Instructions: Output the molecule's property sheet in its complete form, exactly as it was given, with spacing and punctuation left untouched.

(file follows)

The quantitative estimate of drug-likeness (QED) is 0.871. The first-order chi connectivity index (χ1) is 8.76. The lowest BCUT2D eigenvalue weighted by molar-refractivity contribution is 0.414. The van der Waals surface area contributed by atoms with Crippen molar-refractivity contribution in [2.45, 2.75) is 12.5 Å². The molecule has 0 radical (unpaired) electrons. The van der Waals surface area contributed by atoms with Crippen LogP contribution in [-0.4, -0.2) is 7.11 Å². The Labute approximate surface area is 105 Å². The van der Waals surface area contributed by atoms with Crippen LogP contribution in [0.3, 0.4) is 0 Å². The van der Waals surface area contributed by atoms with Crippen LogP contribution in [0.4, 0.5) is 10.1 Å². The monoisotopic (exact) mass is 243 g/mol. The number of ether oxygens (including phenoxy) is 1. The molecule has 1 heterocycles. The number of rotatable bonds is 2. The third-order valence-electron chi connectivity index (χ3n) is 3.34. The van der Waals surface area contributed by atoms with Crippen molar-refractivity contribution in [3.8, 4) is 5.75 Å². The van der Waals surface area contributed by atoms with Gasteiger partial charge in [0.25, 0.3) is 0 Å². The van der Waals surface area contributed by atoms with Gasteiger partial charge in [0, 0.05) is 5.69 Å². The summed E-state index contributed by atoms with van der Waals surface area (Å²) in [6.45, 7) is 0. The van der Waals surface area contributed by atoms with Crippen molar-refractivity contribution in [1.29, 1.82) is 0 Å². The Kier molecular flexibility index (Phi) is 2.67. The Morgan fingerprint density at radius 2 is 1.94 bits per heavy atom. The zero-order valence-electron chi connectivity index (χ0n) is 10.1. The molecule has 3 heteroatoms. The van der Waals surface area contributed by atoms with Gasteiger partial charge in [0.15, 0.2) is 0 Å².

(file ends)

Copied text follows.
The quantitative estimate of drug-likeness (QED) is 0.871. The first-order chi connectivity index (χ1) is 8.76. The lowest BCUT2D eigenvalue weighted by molar-refractivity contribution is 0.414. The van der Waals surface area contributed by atoms with Crippen molar-refractivity contribution in [2.45, 2.75) is 12.5 Å². The molecule has 0 radical (unpaired) electrons. The van der Waals surface area contributed by atoms with Crippen LogP contribution in [-0.4, -0.2) is 7.11 Å². The Labute approximate surface area is 105 Å². The van der Waals surface area contributed by atoms with Crippen LogP contribution in [0.3, 0.4) is 0 Å². The van der Waals surface area contributed by atoms with Crippen LogP contribution in [0.4, 0.5) is 10.1 Å². The monoisotopic (exact) mass is 243 g/mol. The number of ether oxygens (including phenoxy) is 1. The molecule has 1 heterocycles. The number of rotatable bonds is 2. The third-order valence-electron chi connectivity index (χ3n) is 3.34. The van der Waals surface area contributed by atoms with Crippen molar-refractivity contribution in [3.8, 4) is 5.75 Å². The van der Waals surface area contributed by atoms with Gasteiger partial charge in [0.25, 0.3) is 0 Å². The van der Waals surface area contributed by atoms with Gasteiger partial charge in [0, 0.05) is 5.69 Å². The summed E-state index contributed by atoms with van der Waals surface area (Å²) in [6.45, 7) is 0. The van der Waals surface area contributed by atoms with Crippen molar-refractivity contribution in [1.29, 1.82) is 0 Å². The Kier molecular flexibility index (Phi) is 2.67. The Morgan fingerprint density at radius 2 is 1.94 bits per heavy atom. The zero-order valence-electron chi connectivity index (χ0n) is 10.1. The molecule has 3 heteroatoms. The van der Waals surface area contributed by atoms with Gasteiger partial charge in [0.15, 0.2) is 0 Å².